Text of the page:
Early data on drug overdose deaths released by the Centers for Disease Control and Prevention this month showed declines in 14 states between August 2016 and August 2017, even as Pennsylvania and New Jersey saw rates skyrocket.
New Jersey had the country’s second-highest increase, 44.6 percent, in death rates in that time. From August 2015 to August 2016, 1,682 people died of drug overdoses in New Jersey; in the 12 months that followed, the state saw 2,432 overdose deaths. In Pennsylvania, overdoses spiked 42.5 percent in the 12-month period ending August 2017, from 3,890 to 5,545. Only the District of Columbia saw a greater spike in overdose deaths. Most of the states that saw drops are in the Midwest or West, though Massachusetts and Rhode Island reported small decreases.
It’s difficult to draw conclusions about what might be behind the declines in some states, experts said; the data are preliminary and are released each month mostly to help local health departments track the opioid crisis more effectively.
“It’s too early to say if the pattern will hold up, and these are very preliminary numbers and likely undercounted,” said Jeff Lancashire, a spokesman at the National Center for Health Statistics. In Tennessee — one of the states hit hardest by the epidemic, but which saw a 12.3 percent drop in deaths between August 2016 and August 2017 — health officials said they, too, weren’t sure whether those numbers would hold. Between August 2015 and August 2016, the state had 1,579 overdose deaths; in the 12 months that followed, it recorded 1,385. (The Nashville Tennesseean reported last summer that the state has undercounted drug deaths in the past.)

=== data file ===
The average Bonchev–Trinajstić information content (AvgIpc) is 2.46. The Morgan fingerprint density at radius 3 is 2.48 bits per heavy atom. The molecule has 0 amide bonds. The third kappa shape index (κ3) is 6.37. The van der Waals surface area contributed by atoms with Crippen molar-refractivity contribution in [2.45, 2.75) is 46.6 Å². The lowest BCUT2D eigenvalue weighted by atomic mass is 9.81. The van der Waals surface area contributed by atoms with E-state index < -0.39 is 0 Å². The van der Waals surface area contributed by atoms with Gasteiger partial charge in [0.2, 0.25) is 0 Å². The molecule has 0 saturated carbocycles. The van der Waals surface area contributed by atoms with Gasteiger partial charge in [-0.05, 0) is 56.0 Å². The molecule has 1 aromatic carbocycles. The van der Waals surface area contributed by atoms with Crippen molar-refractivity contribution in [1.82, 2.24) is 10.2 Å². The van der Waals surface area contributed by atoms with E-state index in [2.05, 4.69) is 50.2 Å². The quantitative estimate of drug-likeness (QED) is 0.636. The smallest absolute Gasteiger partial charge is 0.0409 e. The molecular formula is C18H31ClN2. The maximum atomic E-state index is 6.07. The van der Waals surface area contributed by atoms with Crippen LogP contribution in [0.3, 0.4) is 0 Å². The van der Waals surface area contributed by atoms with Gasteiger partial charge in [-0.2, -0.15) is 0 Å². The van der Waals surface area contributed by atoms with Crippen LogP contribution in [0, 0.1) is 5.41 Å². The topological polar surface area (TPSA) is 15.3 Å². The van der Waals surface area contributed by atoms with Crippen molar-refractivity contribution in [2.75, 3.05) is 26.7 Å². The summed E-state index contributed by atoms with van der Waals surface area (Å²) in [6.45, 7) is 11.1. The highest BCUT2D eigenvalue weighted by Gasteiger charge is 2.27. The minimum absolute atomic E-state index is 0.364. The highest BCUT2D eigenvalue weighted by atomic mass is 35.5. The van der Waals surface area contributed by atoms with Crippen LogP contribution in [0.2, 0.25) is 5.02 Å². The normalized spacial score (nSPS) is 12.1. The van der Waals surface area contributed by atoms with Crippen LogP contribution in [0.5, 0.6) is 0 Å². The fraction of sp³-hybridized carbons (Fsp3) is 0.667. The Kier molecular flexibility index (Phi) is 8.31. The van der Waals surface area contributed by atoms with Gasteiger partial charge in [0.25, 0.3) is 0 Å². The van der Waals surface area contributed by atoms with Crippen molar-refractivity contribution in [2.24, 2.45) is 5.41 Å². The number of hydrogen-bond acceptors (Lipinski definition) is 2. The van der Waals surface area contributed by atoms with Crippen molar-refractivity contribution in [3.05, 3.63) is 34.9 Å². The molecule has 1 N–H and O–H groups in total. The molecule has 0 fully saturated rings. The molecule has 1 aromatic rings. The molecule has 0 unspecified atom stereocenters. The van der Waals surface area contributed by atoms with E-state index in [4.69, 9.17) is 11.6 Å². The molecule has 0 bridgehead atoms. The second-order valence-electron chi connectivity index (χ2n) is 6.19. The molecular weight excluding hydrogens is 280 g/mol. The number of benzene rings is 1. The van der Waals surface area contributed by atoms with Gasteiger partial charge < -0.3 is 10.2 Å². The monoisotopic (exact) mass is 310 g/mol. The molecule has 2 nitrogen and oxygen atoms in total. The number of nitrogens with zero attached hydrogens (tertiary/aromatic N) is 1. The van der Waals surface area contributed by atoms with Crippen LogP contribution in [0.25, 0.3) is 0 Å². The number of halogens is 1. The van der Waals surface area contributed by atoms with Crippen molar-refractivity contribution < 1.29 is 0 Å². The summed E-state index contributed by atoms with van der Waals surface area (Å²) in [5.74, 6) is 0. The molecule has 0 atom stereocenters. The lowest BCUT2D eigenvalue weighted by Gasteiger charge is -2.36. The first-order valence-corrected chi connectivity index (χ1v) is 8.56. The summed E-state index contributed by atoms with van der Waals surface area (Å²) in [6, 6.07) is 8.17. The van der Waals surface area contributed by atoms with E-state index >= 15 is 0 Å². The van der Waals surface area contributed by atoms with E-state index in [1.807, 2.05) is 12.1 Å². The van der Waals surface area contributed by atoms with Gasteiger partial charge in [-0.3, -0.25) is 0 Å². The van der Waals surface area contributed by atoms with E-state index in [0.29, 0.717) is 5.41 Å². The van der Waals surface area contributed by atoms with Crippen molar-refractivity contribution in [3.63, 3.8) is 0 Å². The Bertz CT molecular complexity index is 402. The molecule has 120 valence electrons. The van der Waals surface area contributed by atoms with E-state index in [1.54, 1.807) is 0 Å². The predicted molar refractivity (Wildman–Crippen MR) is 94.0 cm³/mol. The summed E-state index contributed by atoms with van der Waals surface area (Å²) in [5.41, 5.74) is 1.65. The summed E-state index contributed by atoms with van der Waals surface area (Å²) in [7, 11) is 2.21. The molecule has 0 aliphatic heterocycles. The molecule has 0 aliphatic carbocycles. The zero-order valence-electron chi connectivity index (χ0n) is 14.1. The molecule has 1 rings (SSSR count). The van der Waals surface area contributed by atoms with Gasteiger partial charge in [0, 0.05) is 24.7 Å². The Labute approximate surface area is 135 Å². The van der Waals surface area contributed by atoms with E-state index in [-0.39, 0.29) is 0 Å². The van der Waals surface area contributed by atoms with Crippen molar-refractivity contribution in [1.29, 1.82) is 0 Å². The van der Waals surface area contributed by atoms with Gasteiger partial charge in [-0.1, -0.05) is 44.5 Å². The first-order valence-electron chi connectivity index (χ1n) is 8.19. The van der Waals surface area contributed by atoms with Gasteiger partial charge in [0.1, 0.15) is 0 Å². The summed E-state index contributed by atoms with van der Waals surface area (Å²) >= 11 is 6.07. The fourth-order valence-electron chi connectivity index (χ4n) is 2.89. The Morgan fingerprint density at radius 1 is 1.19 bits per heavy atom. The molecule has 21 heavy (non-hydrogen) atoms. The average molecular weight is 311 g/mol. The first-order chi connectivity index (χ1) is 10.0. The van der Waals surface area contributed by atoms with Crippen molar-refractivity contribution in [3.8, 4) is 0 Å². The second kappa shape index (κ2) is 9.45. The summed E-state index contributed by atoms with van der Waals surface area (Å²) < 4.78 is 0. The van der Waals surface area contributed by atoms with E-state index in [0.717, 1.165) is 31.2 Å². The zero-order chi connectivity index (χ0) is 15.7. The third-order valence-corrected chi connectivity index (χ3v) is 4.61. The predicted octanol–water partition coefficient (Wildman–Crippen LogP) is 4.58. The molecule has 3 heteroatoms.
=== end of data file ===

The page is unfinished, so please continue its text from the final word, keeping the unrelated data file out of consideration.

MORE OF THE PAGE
In Philadelphia, health officials said they suspected several factors were behind the rise. An estimated 1,200 people died here last year, the highest rate among major cities. Pennsylvania historically has had a high opioid prescribing rate, which puts more people at risk of developing addiction, said Kendra Viner, manager of the city Health Department’s opioid surveillance program.
And much of the heroin on the Eastern Seaboard is easily combined with fentanyl, the far-deadlier synthetic opioid, Viner said. The black tar heroin typically seen west of the Mississippi — as opposed to the East Coast’s white powder — is harder to combine with fentanyl. And Philadelphia’s heroin is particularly cheap and pure, drawing people in addiction from neighboring states who are then exposed to fentanyl, she said.
“It’s a perfect storm of all three things,” Viner said.
Jeffrey Hom, a policy adviser in the Health Department, said that the drops in other states were encouraging, and that the crisis has led his department to share ideas and strategies with others. Still, he said, the department doesn’t generally base its policy on real-time data from the CDC, simply because the numbers are too preliminary.
And, Viner added, data collection on the effects of the opioid crisis outside of fatal overdoses varies by region. She and her counterparts in other cities are working with the CDC to come up with standards on how to track, for example, nonfatal overdoses.
“Because the opioid crisis is relatively new, we didn’t have such standards in place,” she said. “And the data is going to continue to get better and better.”